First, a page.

The food at any Fourth of July party is quintessential Americana, but like Thanksgiving, it tends to emphasize home cooking. Most Fourth of July hosts will have a barbecue or cookout (yes, there is a difference), along with cheap beer, sides, and salads. Expert hosts may even make the iconic berry cake that looks like an American flag. All told, Americans can expect to spend $7.7B on food and $1.4B on beer and wine for the festivities.
So how should foodservice manufacturers approach a holiday that is dominated by home cooking? Whether they have a direct-to-consumer line or focus solely on restaurant supply, manufacturers can elevate the Fourth of July experience by thinking like caterers and embracing convenience.
Think Like a Caterer
Odds are, the consumer will not eat Fourth of July products in a restaurant. They will cook for themselves or pick up restaurant food, transport it to another location (their home or a park), and potentially finish the cooking process there. This means the Fourth of July experience is more akin to catering than traditional foodservice. Whether consumers cook at home or buy food from a restaurant, manufacturers can elevate the experience by thinking like a caterer. Manufacturers should:
- Curate a menu of items that pair well together. Caterers do not offer single products, they provide a whole meal. Sure, the burger or pulled pork will be the star of the show, but the plate will seem empty without greens or potato salad. A curated menu not only lets you sell more product, but it also ensures a more complete, satisfactory customer experience.
- Provide guidance on portion sizes. Most people do not cook for 20 guests on a regular basis. A caterer provides clients guidance on how much to cook. Cookout hosts, for example, should expect that each guest will eat one hamburger and one hot dog, and then add 20% for guests who are extra hungry. Barbecue hosts, on the other hand, should anticipate one-third to one-half a pound of brisket or pulled pork per guest. Similarly, sides should come with per person guidance so that consumers can accurately anticipate their needs.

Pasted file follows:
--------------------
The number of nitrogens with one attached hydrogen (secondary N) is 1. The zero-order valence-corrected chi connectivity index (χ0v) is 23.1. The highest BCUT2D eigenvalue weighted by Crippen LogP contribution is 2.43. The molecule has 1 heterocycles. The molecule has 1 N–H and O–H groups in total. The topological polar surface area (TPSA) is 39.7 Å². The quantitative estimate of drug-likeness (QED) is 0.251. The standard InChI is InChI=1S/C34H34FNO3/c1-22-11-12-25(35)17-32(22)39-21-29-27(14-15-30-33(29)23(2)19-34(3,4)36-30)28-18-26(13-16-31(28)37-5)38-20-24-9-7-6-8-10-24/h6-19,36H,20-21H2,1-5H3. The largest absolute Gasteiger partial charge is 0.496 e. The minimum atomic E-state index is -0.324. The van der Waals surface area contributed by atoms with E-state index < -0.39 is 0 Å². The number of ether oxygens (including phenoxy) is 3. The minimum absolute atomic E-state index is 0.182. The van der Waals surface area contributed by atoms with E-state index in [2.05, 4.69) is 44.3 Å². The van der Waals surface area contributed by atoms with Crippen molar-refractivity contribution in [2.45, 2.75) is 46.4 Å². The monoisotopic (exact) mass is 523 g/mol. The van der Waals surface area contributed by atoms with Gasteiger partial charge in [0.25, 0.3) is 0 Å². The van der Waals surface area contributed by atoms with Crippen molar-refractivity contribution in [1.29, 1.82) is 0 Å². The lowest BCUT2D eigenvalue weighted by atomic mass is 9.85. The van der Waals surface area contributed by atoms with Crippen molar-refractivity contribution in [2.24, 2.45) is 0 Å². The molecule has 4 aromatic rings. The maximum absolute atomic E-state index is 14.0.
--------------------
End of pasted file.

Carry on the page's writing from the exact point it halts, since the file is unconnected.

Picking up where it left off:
- Plan for Last Mile Transportation and Logistics. Caterers sweat the details. Walk through the end consumer’s interaction with your products, and design packaging and instructions that ensure they have the experience you want them to have. The hot food should stay hot; the cold food should stay cold; and any instructions for finishing or serving the food should maintain food safety standards and your brand’s quality.
Cookouts are considered the “easier” alternative to barbecues, but manufacturers can add value with labor saving approaches for both. Pre-made hamburger patties are easy wins, but there are other ways to create value and save your customers’ time:
- Marination puts time on your side. Pre-marinated or pre-seasoned meats make the cooking process so much easier on your customer. In addition to creating a more flavorful product, it means they will not need to allocate space in their refrigerators for the meat until the day they need it. Similarly, many Fourth of July sides (e.g., pasta salad) benefit from letting the flavors marinate for a day or two. By pre-making sides and handling the prep work on the meat and sides, manufacturers save time while also delivering a higher quality experience.
- Kits save labor and allow customization. Let’s be honest, the berry American flag cake your mom makes every year? It’s probably a box mix. And that’s ok. Cake mixes continue to grow in popularity, as they have the convenience of a store-bought cake, but the personalization and experience of making it from scratch . Similarly, a kit allows consumers to have a convenient, but “make at home” experience. Sell the cake, frosting, and berries as a kit, and let the customer assemble and decorate it at home. Not only does it save restaurants valuable labor, it also preserves the cake’s quality, and gives the kids at the party an important job to do while they wait for the fireworks to start. Other kit products could include salads or macaroni and cheese.
The Bottom Line
Even though Fourth of July is a less formal holiday, with partiers cooking at home or at a park, food manufacturers can still create value for their customers, both restaurants and direct-to-consumer alike. By thinking like a caterer and embracing convenience, you can ensure a quality experience and flavorful food for all.